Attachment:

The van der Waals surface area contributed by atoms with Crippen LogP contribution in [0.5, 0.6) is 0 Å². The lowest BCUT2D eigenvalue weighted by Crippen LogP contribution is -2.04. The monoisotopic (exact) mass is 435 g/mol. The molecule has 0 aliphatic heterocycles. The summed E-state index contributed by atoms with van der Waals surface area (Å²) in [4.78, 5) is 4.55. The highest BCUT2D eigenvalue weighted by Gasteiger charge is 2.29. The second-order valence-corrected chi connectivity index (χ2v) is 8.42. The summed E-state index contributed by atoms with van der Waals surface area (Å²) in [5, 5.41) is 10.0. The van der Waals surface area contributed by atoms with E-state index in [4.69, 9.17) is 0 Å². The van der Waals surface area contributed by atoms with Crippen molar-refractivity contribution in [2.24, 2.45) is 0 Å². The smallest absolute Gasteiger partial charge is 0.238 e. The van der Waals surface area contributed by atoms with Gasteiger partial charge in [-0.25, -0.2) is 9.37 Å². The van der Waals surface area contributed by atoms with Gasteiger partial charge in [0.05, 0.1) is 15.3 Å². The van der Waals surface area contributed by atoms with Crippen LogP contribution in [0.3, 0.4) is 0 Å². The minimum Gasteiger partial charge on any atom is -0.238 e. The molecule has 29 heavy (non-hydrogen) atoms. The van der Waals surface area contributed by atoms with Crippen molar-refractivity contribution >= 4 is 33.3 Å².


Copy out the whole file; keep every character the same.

The van der Waals surface area contributed by atoms with Crippen LogP contribution in [0.5, 0.6) is 0 Å². The lowest BCUT2D eigenvalue weighted by Crippen LogP contribution is -2.04. The monoisotopic (exact) mass is 435 g/mol. The molecule has 0 aliphatic heterocycles. The summed E-state index contributed by atoms with van der Waals surface area (Å²) in [4.78, 5) is 4.55. The highest BCUT2D eigenvalue weighted by Gasteiger charge is 2.29. The second-order valence-corrected chi connectivity index (χ2v) is 8.42. The summed E-state index contributed by atoms with van der Waals surface area (Å²) in [5, 5.41) is 10.0. The van der Waals surface area contributed by atoms with E-state index in [4.69, 9.17) is 0 Å². The van der Waals surface area contributed by atoms with Crippen molar-refractivity contribution in [2.24, 2.45) is 0 Å². The smallest absolute Gasteiger partial charge is 0.238 e. The van der Waals surface area contributed by atoms with Gasteiger partial charge in [-0.25, -0.2) is 9.37 Å². The van der Waals surface area contributed by atoms with Gasteiger partial charge in [0.05, 0.1) is 15.3 Å². The van der Waals surface area contributed by atoms with Crippen LogP contribution in [0.3, 0.4) is 0 Å². The minimum Gasteiger partial charge on any atom is -0.238 e. The molecule has 29 heavy (non-hydrogen) atoms. The van der Waals surface area contributed by atoms with Crippen molar-refractivity contribution >= 4 is 33.3 Å².